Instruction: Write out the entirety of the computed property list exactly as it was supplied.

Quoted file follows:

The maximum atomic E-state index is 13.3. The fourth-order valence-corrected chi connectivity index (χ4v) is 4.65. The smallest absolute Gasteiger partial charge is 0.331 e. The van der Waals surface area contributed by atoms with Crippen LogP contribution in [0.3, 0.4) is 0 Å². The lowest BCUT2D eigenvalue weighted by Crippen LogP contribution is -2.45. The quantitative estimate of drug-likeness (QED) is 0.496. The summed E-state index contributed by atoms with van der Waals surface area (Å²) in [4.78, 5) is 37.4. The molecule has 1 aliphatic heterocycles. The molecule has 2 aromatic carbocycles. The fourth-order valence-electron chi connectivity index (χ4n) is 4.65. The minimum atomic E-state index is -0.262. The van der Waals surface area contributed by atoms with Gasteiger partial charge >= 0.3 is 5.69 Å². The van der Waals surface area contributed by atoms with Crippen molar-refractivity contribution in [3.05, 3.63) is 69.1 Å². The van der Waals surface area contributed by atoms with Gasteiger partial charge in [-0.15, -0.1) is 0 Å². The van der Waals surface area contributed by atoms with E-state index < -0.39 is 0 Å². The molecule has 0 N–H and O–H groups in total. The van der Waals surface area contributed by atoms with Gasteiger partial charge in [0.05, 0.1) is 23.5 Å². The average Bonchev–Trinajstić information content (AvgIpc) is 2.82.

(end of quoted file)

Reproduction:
The maximum atomic E-state index is 13.3. The fourth-order valence-corrected chi connectivity index (χ4v) is 4.65. The smallest absolute Gasteiger partial charge is 0.331 e. The van der Waals surface area contributed by atoms with Crippen LogP contribution in [0.3, 0.4) is 0 Å². The lowest BCUT2D eigenvalue weighted by Crippen LogP contribution is -2.45. The quantitative estimate of drug-likeness (QED) is 0.496. The summed E-state index contributed by atoms with van der Waals surface area (Å²) in [4.78, 5) is 37.4. The molecule has 1 aliphatic heterocycles. The molecule has 2 aromatic carbocycles. The fourth-order valence-electron chi connectivity index (χ4n) is 4.65. The minimum atomic E-state index is -0.262. The van der Waals surface area contributed by atoms with Gasteiger partial charge >= 0.3 is 5.69 Å². The van der Waals surface area contributed by atoms with Crippen molar-refractivity contribution in [3.05, 3.63) is 69.1 Å². The van der Waals surface area contributed by atoms with Gasteiger partial charge in [-0.15, -0.1) is 0 Å². The van der Waals surface area contributed by atoms with E-state index < -0.39 is 0 Å². The molecule has 0 N–H and O–H groups in total. The van der Waals surface area contributed by atoms with Gasteiger partial charge in [0.05, 0.1) is 23.5 Å². The average Bonchev–Trinajstić information content (AvgIpc) is 2.82.